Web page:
Thursday, 14 May 2009

Grim Reaper picks up sticks

Last of this year's Stick Insects has now curled up its toes. MacLeay’s Wraiths weren’t discovered until 1828, but if they had been, they’d have been popular in the Middle Ages, as reminders of slow and constant mortality. They develop papery, blotchy skin, lose their grip, and finally start falling to pieces, when, in the course of nature, something would snaffle them up, no doubt.

Bits of Tinky Winky II started falling off a week or so ago, and she ended up doing a kind of Byronic deathbed scene on leaves at the bottom of the tank, because she couldn’t hang from brambles any more but was obviously still just alive. We hope she died happy.

We should have provided piped Mahler for a kind of Death in Venice effect. Try that next year. Woodland burial out the back was this morning. We have 600 eggs for next year, expected to start hatching this autumn. MacLeay’s Wraiths live just under a year, so anthropomorphically minded fans will be glad to know that each Stick Insect Year is about 4 days....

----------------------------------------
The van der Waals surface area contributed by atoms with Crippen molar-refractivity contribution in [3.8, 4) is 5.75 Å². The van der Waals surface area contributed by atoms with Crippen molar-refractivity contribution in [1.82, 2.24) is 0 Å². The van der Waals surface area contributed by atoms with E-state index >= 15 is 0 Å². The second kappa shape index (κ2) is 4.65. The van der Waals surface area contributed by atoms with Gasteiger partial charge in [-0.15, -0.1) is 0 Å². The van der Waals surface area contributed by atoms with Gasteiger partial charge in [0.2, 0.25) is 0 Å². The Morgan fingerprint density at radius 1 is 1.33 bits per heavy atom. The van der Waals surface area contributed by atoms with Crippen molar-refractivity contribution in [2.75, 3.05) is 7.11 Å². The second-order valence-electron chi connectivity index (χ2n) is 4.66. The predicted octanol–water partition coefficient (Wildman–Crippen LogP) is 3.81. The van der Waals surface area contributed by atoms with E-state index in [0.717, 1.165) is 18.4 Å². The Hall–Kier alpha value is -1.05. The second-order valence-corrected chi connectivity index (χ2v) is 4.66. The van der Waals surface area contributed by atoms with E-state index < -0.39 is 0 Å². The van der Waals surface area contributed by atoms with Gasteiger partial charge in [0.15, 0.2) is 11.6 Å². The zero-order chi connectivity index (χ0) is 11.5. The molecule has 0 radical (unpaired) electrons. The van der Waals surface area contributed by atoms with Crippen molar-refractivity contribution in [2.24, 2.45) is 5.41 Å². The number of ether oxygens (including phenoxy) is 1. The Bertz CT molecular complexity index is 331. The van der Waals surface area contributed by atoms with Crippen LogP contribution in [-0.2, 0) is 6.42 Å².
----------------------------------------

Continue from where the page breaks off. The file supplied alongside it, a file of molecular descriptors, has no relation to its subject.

3 comments:

Erika Baker said...

After we'd had stick insects for 4 years we finally got to the stage where the last one was almost dead. We were quite looking forward to a dignified burial and the end of stick insects and brambles, when mother-in-law looked after the children one weekend. I will never forget her delighted face when she told us on our return that we've had 25 new babies!!

A year or so later we ended up committing wholesale murder of eggs and evicted 2 adults stick insects to take their chances on the local bramble bushes.
I still feel vaguely guilty about that.

Steve Hayes said...

Amazing what one learns from blogs - etymology, entomology, you name it!

Pam said...

My sister had a stick insect - called Ivy I think (because that's what she ate) - who she staunchly refused to pronounce dead even when she started falling to bits.

The next year I opened a drawer in the sideboard that Ivy had mainly lived on top of and six tiny stick insects crawled out.

Can't remember what happened to their eggs but there were no more stick insects.

I know keeping pets is meant to teach you things, the main thing I learnt from Ivy was the meaning of the word 'parthogenetic' I think.

I was excited to discover
there is also an 'online stick insect community' but sadly it seems to be written by humans.

http://www.insectstore.com/phasmid/

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